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Why Schnauzers Are The Worst (And Best) Dogs

Schnauzers are a small to medium breed of dog reigning from Germany notorious in the canine community. Although they may not be suitable for all pet owners, they are definitely loved by the schnauzer community.

Like any breed, you will find things that are great and not so great about it. As many pet owners know, it is essential to remember that not all dogs are the same just because of their breed.

At the end of the day, whether you are a schnauzer owner or looking to become one, learning the individual personality of your canine is the number one way to train them and have a good relationship. 

Known for their bursts of energy and high stamina, these are common farm dogs you can expect to find roaming and running around as they love the outdoors. Although they have energy as natural farm dogs, they are not as wild as other breeds such as Jack Russell terriers. It is not uncommon to find schnauzers as show dogs. 

Are you thinking of getting a schnauzer? Read below to learn about the best and worst qualities that make up this dog.  

Why Schnauzers Are The Worst Dogs 

Of course, with all of their upsides (discussed below) comes downsides as well. Some owners have found not-so-great experiences with owning a schnauzer. Schnauzers can require in-depth training and extreme patience, so they may not be for everyone. 

Hefty Exercise Requirements 

As mentioned earlier, schnauzers are farm dogs. This is the worst trait to have in a dog for some people due to their high energy demands. It is not uncommon to find your schnauzer easily energized or bored.

There have been many reports of schnauzers tearing up the home as puppies and older dogs when their owners leave home.

While they can usually be trained out of these behaviors, their energy still exists, and consistent walks and exercise are absolutely necessary for a schnauzer. This extra energy load can make schnauzers some of the worst dogs for living in small areas or inner cities. 

Possibility of Aggression 

Aggressive Schnauzers

Now to be fair, schnauzers may not have as much aggression as some of their terrier counterparts. But this doesn’t mean they aren’t aggressive dogs in general.

Their history and evolutionary breeding purposes cause them to have that extra energy that can sometimes be channeled into aggression, specifically against other dogs and animals.

If you are constantly facing aggression issues from your schnauzer, then we highly recommend you take a look at our 7-day series on how to correct every problematic behavior in 10 minutes.

Schnauzers are not an ideal breed to have around tons of other dogs. They often are guarded and can be territorial in the home against other breeds.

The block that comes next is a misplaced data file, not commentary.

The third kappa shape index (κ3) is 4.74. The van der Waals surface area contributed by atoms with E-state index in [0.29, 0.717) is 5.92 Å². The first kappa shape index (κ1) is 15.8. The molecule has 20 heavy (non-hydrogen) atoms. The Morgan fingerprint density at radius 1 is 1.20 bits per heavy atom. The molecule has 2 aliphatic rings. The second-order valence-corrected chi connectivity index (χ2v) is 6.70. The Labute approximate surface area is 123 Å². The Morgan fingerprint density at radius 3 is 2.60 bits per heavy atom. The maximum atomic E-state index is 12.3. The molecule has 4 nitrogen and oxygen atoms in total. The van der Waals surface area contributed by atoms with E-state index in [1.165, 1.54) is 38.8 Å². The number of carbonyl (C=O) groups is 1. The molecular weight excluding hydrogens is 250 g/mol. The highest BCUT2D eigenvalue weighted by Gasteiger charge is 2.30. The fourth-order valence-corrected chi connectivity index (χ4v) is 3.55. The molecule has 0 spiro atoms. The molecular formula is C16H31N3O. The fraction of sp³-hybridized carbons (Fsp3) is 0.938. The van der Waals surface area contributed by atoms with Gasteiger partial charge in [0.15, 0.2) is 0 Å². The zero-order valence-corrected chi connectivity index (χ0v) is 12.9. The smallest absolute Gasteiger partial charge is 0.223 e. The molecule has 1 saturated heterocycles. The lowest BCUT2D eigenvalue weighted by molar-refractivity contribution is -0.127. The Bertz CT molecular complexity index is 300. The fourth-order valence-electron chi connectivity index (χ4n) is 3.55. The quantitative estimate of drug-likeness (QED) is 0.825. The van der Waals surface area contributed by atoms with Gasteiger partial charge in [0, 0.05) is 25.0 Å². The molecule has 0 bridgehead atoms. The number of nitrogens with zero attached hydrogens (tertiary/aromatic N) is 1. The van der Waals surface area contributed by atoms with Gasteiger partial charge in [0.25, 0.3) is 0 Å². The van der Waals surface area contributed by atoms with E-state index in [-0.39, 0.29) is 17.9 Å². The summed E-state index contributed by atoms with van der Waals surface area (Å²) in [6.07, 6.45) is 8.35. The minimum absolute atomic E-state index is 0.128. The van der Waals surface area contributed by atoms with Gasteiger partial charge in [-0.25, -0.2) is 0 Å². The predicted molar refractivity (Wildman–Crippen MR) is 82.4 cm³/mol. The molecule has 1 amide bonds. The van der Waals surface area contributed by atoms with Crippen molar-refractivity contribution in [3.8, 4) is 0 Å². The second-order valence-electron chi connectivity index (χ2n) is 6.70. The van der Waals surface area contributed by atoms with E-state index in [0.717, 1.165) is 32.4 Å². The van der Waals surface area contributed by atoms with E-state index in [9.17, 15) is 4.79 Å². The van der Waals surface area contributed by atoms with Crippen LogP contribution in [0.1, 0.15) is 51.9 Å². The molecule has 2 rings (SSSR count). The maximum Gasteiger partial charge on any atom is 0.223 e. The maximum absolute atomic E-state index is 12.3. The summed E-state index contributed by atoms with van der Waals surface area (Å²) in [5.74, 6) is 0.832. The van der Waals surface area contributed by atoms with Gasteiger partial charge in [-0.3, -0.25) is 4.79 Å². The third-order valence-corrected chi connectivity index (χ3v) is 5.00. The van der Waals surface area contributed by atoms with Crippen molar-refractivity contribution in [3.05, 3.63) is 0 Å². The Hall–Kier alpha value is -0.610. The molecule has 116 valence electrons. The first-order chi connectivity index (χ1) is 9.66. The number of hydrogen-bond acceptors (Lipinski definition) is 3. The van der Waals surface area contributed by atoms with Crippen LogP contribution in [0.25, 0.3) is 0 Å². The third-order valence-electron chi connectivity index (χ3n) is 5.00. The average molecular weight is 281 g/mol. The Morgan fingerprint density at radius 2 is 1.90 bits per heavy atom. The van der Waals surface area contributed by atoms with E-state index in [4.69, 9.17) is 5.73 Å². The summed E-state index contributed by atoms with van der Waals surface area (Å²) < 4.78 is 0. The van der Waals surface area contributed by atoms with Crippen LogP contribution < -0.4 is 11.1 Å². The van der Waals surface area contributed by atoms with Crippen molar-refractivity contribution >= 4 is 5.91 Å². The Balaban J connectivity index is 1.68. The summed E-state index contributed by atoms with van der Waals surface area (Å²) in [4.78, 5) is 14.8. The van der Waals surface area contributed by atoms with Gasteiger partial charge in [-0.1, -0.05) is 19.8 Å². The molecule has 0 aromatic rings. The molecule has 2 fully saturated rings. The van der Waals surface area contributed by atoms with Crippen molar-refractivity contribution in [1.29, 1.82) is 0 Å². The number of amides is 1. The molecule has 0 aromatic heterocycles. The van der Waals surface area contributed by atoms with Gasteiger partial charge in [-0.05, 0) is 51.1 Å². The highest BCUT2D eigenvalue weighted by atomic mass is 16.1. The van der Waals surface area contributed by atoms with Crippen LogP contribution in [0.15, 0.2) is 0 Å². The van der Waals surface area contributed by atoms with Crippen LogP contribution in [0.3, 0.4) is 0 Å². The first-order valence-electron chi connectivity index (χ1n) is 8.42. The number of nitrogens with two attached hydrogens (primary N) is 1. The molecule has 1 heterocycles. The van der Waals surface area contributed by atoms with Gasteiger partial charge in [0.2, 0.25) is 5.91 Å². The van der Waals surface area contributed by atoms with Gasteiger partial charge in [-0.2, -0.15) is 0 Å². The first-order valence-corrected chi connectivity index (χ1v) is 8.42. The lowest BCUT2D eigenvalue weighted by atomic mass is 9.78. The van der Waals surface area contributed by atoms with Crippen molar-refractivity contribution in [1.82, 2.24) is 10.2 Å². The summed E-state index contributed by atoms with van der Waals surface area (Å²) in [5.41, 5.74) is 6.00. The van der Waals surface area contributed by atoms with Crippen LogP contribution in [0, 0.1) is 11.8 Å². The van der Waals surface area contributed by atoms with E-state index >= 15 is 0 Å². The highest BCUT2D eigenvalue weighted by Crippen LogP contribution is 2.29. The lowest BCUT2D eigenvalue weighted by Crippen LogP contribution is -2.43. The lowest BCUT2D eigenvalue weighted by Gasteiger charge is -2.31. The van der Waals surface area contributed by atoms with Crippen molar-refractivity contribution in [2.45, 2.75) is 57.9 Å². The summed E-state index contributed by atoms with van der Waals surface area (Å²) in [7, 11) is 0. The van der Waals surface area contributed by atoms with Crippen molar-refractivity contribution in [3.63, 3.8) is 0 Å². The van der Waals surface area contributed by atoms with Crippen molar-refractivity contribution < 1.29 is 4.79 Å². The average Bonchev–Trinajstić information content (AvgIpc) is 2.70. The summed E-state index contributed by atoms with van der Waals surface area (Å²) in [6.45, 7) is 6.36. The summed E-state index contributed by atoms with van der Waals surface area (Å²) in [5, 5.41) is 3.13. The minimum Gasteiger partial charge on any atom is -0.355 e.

That could be one of the reasons why schnauzers growl so much. And this makes them one of the worst dog breeds to have. 

They Bark…a Lot

So, this can really go either way. We mentioned earlier how schnauzers are pretty vocal dogs, so expect them to bark, whine and cry.

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While some people appreciate this and they can make excellent guard dogs, people looking for a more relaxed, quiet, and temperamental dog should avoid this breed at all costs.

For one, apartment dwellers looking to avoid upsetting their neighbors should stray from having a Schnauzer. 


Although their intelligence can come in handy, this makes schnauzers also extremely strong-willed and stubborn. Once a schnauzer is trained, there can be a great relationship but getting to this level is often an uphill battle.

Schnauzers’ high energy, slightly aggressive nature, and strong-willed temperament make them harder dogs to train. These are one of the worst dogs for beginner owners who lack confidence. Schnauzers need an owner who can take charge as the alpha in the relationship.  

Regular Grooming Needed 

While the benefits of hypoallergenic dogs can be great, their fur also tends to require more maintenance than a typical canine.

Schnauzers are not a “wash and wear” dog but require standard grooming to keep fur from becoming knotted and matted about every 4-6 weeks.

For owners looking to get an easy-to-maintain breed and not have to invest a ton of time, money, or energy into the grooming upkeep, schnauzers are definitely a breed to avoid. 

Why Schnauzers Are The Best Dogs 

Schnauzers are actually very common outside of Germany, including other parts of Europe and across the US. They are number 18 on the most popular dogs list of America’s kennel club-and with that comes tons of owners that rave about owning a schnauzer.